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A randomized, double blind study of computerized cognitive training in combination with transcranial direct current stimulation (tDCS) in stroke patients − utility of fMRI as marker for training outcome

By Knut K. Kolskår, Geneviève Richard, Dag Alnæs, Erlend S. Dørum, Anne-Marthe Sanders, Kristine M. Ulrichsen, Jennifer Monereo Sánchez, Hege Ihle-Hansen, Jan E. Nordvik, Lars T. Westlye

Posted 09 Apr 2019
bioRxiv DOI: 10.1101/603985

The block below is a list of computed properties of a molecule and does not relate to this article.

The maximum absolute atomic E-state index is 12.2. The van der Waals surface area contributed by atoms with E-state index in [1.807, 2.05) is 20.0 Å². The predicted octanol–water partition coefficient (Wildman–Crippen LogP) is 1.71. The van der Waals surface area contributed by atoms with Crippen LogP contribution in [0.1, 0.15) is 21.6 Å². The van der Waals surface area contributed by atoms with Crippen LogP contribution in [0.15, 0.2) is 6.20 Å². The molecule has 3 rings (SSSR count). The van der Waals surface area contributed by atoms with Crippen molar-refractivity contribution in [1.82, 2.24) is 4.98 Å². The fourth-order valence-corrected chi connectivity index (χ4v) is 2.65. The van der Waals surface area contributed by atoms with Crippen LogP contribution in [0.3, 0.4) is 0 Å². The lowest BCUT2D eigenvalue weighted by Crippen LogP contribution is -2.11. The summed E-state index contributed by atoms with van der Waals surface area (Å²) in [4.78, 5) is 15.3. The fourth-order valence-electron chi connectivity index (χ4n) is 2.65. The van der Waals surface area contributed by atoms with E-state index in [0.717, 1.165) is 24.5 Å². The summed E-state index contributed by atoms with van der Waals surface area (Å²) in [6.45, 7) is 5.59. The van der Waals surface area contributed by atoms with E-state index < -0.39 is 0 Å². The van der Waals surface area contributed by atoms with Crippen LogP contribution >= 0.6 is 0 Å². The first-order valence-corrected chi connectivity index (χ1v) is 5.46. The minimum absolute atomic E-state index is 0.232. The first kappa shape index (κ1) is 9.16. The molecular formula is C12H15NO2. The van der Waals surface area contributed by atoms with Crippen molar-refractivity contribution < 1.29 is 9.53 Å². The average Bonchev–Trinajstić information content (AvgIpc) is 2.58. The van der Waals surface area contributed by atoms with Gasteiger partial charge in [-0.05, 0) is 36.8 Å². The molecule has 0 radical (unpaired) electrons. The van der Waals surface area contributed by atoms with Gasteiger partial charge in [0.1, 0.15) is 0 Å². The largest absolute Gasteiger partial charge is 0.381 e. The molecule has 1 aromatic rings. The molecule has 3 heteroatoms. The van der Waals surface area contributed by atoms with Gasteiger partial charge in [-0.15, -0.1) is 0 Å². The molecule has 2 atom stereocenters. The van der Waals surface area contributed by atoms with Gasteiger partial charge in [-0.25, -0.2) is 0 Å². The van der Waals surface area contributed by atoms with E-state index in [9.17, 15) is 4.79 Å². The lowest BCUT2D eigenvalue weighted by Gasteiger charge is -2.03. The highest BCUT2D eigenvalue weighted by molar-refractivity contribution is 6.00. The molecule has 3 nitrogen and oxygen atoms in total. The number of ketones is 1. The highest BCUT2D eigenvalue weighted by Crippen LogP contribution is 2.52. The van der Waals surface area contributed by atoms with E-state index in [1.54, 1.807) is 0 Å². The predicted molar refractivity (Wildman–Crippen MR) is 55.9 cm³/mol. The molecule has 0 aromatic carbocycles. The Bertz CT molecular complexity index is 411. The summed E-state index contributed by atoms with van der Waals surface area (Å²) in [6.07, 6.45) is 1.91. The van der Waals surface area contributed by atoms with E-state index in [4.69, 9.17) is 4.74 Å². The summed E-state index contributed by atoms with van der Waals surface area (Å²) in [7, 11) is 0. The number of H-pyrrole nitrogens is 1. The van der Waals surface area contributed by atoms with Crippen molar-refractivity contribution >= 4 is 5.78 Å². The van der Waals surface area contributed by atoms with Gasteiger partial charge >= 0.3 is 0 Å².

Computerized cognitive training (CCT) combined with transcranial direct current stimulation (tDCS) has showed some promise in alleviating cognitive impairments in patients with brain disorders, but the robustness and possible mechanisms are unclear. In this prospective double-blind randomized clinical trial we investigated the feasibility and effectiveness of combining CCT and tDCS, and tested the predictive value of and training-related changes in fMRI-based brain activation during attentive performance (multiple object tracking) obtained before, during and after the three-weeks intervention. Patients were randomized to one of two groups, receiving CCT and either (1) tDCS targeting left dorsolateral prefrontal cortex (1 mA), or (2) sham tDCS, with 40s active stimulation (1 mA) before fade out of the current. 77 patients were enrolled in the study, 54 completed the cognitive training, and 51 completed all training and MRI sessions. We found significant improvement in performance across all trained tasks, but no additional gain of tDCS. fMRI-based brain activation showed high reliability, and higher cognitive performance was associated with increased tracking-related activation in the anterior cingulate after compared to before the intervention. We found no significant associations between cognitive gain and brain activation measured before training or in the difference in activation after intervention. Combined, these results show significant training effects on cognitive tasks in stroke survivors, with no clear evidence of additional gain of concurrent tDCS.

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